Issue 124 | High School reunions can be dangerous.

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“I have chosen to be happy because it is good for my health.”

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_The Daily Tonic is a two to five minute read sharing science backed

health news and tips, all while getting you to crack a smile or even_ lol on occasion.

Thursday. What could high school reunions possibly have to do with yourhealth? Well, as things open back up, people are preparing to see their peersin person for the first time in what seems like forever–just like a highschool reunion. The pressure to look a certain way as we reemerge postpandemic is getting a lot of people to hit the gym and to hit it hard. Theproblem? Some people might be hitting the gym a little too hard. Let’s divein.

Rhabdo Is A Thing.

Rhabdomyolysis. Say that three times fast. I know, I know. We started talkingabout High School reunion syndrome (made that up) and now we are throwing outlong, confusing health jargon. Pardon the whiplash but bear with me. It’ll allcome together I promise. Rhabdomyolysis happens when you bite off a little bitmore than you can chew workout wise. Usually referred to as rhabdo, thecondition is typically brought on by repetitive, unfamiliar movement thatbreaks down muscle cells to the point at which they essentially burst and die.The cells then leak toxic contents, like creatine kinase and myoglobin intothe bloodstream, which is really bad for your kidneys. How bad? According tothis review, as many as 40 percent of rhabdo cases end in kidney failure.Now before you freak out, cases are extremely rare. However, they do happenand given the circumstances many people find themselves in following thepandemic, this summer is primed for an uptick in rhabdocases. Soback to the whole High School reunion thing. The fear of judgement issomething that drives a lot of human behavior. No matter how confident we maybe, we all experience this to some extent. This is why for the many Americansthat have seen themselves gain some weight over the past year, there is a realpressure to want friends and colleagues to see us as we were pre-pandemic. Sohow do we lose the weight we gained over an entire year in just 30 days?Intense exercise and as little food as possible, of course. That is obviouslynot the solution, but unfortunately that is the route pushed by many fitnessapps, beach body programs, celebrity diets, and even some personal trainersnot worth their salt. This all creates the perfect storm for not just rareconditions like rhabdo, but many other exercise-related injuries. We live in anation that is 74% overweight, coming off an unusually sedentary 12 months, and feelspressured to reverse a year of weight gain in the shortest time framepossible. What could possibly go wrong? The solution? For starters–who careswhat other people think about how you look post pandemic? Easier said thandone, but keep in mind that the added stress of “having to lose this weight”will only make weight loss that much harder. Now as you ramp up your fitnessroutine, just make sure that you do just that–ramp up. Gradually build upvolume and intensity and listen to your body. Set yourself up for success inthe long run, aim for consistency, and remember that sustainable weight losscan’t be rushed.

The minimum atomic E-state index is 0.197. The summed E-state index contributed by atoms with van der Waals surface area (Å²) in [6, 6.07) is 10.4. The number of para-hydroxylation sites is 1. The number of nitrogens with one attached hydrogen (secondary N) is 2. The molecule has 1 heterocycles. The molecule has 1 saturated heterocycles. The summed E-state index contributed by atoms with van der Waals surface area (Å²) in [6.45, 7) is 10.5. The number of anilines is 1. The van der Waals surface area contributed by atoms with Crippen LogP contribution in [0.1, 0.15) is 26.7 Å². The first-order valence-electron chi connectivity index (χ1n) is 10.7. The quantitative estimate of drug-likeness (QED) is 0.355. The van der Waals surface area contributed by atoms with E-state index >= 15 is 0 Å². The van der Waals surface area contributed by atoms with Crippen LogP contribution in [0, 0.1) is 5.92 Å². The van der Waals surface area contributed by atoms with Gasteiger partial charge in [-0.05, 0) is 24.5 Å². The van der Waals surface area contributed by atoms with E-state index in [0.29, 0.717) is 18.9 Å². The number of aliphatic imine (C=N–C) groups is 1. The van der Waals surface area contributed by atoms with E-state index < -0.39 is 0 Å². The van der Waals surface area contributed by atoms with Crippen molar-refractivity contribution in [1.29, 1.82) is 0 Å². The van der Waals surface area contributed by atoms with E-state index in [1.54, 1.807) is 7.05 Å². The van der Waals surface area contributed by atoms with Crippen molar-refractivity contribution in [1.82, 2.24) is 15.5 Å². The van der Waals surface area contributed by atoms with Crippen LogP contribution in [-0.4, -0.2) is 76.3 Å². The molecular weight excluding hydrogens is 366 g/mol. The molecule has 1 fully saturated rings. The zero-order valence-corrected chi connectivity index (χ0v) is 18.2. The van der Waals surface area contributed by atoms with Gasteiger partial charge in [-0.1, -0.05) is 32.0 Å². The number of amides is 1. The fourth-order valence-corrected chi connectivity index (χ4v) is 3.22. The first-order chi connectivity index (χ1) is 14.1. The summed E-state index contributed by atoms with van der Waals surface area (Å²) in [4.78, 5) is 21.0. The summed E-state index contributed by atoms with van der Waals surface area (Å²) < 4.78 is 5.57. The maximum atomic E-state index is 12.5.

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Speaking Of Pressure, Stress, and Exercise

I didn’t know this was a thing but apparently it’s a thing–hashtagfitspiration. #Fitspiration posts on social media are posts that highlightwhat the ideal body should look like. Add a motivational quote, maybe somesquinty eyes and the duck face (remember that trend?) and viola–fitspiration.We’ve all seen them, but according to thisstudy,

fitspiration posts are anything but motivational. Not surprisingly, these

posts increased negative mood and body image among young women. The solution?As suggested in this blog piece, it might be just as important to clean up your socialmedia feed as it is to clean up your diet. Who knows? A little less comparisonmight just make us all feel better.

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Issue 121 | 🥕 It’s like inflation, but for carrots.

Issue 122 | 🥞Remember when margarine was healthier than butter?